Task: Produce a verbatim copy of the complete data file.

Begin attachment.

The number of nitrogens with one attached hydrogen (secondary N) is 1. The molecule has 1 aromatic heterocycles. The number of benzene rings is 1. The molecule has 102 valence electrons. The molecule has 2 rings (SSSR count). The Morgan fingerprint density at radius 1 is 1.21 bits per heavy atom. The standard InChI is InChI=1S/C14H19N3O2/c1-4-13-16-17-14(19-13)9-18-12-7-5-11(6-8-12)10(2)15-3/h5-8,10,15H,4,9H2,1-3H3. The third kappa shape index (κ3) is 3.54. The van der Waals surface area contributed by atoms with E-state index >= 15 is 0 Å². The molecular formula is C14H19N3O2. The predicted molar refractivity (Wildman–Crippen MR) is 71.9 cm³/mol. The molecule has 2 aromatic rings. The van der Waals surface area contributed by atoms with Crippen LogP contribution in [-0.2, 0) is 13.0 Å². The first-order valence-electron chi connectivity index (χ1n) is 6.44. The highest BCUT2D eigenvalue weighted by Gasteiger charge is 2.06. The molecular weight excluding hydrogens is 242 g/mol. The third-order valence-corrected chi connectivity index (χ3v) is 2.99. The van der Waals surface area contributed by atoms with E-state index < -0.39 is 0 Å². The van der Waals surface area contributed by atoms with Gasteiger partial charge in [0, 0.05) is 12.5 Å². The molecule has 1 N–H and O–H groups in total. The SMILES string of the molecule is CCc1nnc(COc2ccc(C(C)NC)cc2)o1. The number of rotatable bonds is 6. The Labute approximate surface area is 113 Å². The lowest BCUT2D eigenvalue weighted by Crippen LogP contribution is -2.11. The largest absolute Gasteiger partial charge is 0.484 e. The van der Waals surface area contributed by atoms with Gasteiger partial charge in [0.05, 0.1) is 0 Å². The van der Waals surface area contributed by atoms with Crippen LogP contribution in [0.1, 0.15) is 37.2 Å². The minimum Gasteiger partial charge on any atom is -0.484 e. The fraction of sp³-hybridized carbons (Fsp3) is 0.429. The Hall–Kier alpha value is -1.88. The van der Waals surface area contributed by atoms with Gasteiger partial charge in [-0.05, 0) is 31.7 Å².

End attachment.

The number of nitrogens with one attached hydrogen (secondary N) is 1. The molecule has 1 aromatic heterocycles. The number of benzene rings is 1. The molecule has 102 valence electrons. The molecule has 2 rings (SSSR count). The Morgan fingerprint density at radius 1 is 1.21 bits per heavy atom. The standard InChI is InChI=1S/C14H19N3O2/c1-4-13-16-17-14(19-13)9-18-12-7-5-11(6-8-12)10(2)15-3/h5-8,10,15H,4,9H2,1-3H3. The third kappa shape index (κ3) is 3.54. The van der Waals surface area contributed by atoms with E-state index >= 15 is 0 Å². The molecular formula is C14H19N3O2. The predicted molar refractivity (Wildman–Crippen MR) is 71.9 cm³/mol. The molecule has 2 aromatic rings. The van der Waals surface area contributed by atoms with Crippen LogP contribution in [-0.2, 0) is 13.0 Å². The first-order valence-electron chi connectivity index (χ1n) is 6.44. The highest BCUT2D eigenvalue weighted by Gasteiger charge is 2.06. The molecular weight excluding hydrogens is 242 g/mol. The third-order valence-corrected chi connectivity index (χ3v) is 2.99. The van der Waals surface area contributed by atoms with E-state index < -0.39 is 0 Å². The van der Waals surface area contributed by atoms with Gasteiger partial charge in [0, 0.05) is 12.5 Å². The molecule has 1 N–H and O–H groups in total. The SMILES string of the molecule is CCc1nnc(COc2ccc(C(C)NC)cc2)o1. The number of rotatable bonds is 6. The Labute approximate surface area is 113 Å². The lowest BCUT2D eigenvalue weighted by Crippen LogP contribution is -2.11. The largest absolute Gasteiger partial charge is 0.484 e. The van der Waals surface area contributed by atoms with Gasteiger partial charge in [0.05, 0.1) is 0 Å². The van der Waals surface area contributed by atoms with Crippen LogP contribution in [0.1, 0.15) is 37.2 Å². The minimum Gasteiger partial charge on any atom is -0.484 e. The fraction of sp³-hybridized carbons (Fsp3) is 0.429. The Hall–Kier alpha value is -1.88. The van der Waals surface area contributed by atoms with Gasteiger partial charge in [-0.05, 0) is 31.7 Å².